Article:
Unlike many (most?) people, leaders are often seen as being truly fearless.

Even the most challenging of circumstances, whatever they may be, seem to create little to no fear for (or in) them.

But that’s not always (read: actually) the case.

Don’t Fear the Fear

Sometimes, leaders feel a LOT of fear. Even if you can’t see it.

But it’s their ability to move forward, notwithstanding the fear, that sets them apart.

So it’s not really their ‘fearlessness’ – the absence of fear – but,  their ‘courageousness’ – their not letting the fear they feel slow them down.

And courageousness is an ESSENTIAL component of being a good leader.

(Courageousness is not the same as recklessness or being irresponsible. You get that, right?)

Do not strive to become comfortable in uncomfortable situations. Rather, learn to not mind being uncomfortable in such situations.

Becoming More Courageous

Admittedly, it’s a process, but here are some ideas to keep testing and challenging yourself with:

  • Quit waiting for permission…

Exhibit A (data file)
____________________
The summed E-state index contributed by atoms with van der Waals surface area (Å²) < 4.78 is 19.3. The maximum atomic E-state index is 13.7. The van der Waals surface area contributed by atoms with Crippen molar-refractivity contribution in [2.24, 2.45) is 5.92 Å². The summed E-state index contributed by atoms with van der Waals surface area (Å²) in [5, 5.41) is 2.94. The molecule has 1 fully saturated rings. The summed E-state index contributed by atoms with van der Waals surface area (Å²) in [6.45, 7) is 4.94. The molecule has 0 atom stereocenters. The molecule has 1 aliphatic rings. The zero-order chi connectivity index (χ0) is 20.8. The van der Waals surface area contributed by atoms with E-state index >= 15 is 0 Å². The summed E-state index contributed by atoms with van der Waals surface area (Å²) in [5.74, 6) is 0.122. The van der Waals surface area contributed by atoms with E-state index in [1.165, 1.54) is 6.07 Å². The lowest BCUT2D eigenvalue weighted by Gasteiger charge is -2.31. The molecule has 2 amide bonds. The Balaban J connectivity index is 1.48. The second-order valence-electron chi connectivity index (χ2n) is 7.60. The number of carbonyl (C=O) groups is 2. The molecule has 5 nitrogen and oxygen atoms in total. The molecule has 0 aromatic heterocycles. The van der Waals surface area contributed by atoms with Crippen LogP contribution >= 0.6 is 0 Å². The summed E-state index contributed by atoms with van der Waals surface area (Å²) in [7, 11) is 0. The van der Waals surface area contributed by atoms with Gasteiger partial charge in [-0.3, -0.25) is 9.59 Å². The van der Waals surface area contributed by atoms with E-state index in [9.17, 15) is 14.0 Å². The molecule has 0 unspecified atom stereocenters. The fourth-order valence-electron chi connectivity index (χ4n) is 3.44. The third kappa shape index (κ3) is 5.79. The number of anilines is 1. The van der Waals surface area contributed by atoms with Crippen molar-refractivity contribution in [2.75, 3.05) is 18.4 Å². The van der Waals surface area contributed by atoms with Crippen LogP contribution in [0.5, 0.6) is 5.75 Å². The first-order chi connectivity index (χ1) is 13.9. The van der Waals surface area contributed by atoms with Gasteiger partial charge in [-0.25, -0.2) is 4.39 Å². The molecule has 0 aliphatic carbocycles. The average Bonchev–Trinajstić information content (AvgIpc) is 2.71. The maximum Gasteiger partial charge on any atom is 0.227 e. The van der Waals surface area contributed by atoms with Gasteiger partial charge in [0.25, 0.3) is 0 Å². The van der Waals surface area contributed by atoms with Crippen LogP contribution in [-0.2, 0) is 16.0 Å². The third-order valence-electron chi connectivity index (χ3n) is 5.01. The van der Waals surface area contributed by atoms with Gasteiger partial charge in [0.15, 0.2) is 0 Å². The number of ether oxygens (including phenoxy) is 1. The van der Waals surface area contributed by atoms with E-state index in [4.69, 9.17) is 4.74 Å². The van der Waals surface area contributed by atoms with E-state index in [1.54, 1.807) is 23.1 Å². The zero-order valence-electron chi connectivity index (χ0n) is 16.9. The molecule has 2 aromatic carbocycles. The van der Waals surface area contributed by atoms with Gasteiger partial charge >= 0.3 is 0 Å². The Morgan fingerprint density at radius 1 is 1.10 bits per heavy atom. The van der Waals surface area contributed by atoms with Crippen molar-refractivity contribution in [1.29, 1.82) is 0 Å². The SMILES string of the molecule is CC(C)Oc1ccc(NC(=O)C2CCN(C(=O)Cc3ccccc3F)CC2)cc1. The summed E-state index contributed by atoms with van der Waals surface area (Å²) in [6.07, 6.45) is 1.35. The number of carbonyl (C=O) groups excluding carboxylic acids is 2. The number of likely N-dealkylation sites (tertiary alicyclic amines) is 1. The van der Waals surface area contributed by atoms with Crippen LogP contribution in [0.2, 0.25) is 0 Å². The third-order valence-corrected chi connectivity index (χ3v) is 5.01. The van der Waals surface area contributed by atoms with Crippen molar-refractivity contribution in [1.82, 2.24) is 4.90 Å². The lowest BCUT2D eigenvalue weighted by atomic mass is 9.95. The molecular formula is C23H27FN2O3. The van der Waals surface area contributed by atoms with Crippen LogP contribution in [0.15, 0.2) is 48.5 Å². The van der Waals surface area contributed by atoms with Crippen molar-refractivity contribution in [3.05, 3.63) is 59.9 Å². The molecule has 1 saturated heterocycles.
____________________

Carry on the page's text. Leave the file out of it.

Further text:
• By virtue of your position and rank, you’ve likely already got whatever permission you think you need.
    • Recognize that, and OWN it.
  • Articulate what you see…
    • To help you fine-tune your message.
    • So that others can see it, too.
  • Say what needs to be said…
    • Whatever ‘it’ is as clearly as possible.
    • Without diluting your message with avoidance or sugar-coating – and as politely and respectfully as possible.
  • Tell your staff meaningful things, such as…
    • ‘Here’s what I want you to think about…’
    • ‘Here’s what I think you’re missing…’
  • And when your staff tells you what IS missing…
    • Don’t just explain it away.
    • Really work to improve what you can and if you really can’t, explain why you can’t.
  • Share your insights and perspectives…
    • You’ve got good things to say.
    • Recognize that, and OWN it.
  • But, don’t shoot from the hip…
    • It rarely works as well as you think.
    • Impulsiveness has far more to do with being undisciplined than being courageous – realize the difference.
  • Speak from an informed point of view…
    • Keep your eyes on what’s IMPORTANT, not just on what’s HAPPENING.
    • Don’t pretend to know when you don’t – it leaves a mark!
  • Understand the 5 (or 6) Truths about Fear

the 5 (or 6) truths about fear

Feeling the Fear

Being courageous doesn’t not ELIMINATE fear; it just helps you better manage it – especially when tackling difficult issues.

Which, as a leader, is a large part of what you get paid to do.

For more on fear, fearlessness, and courageousness, visit https://www.leadershiptraction.com/executive-courage/.

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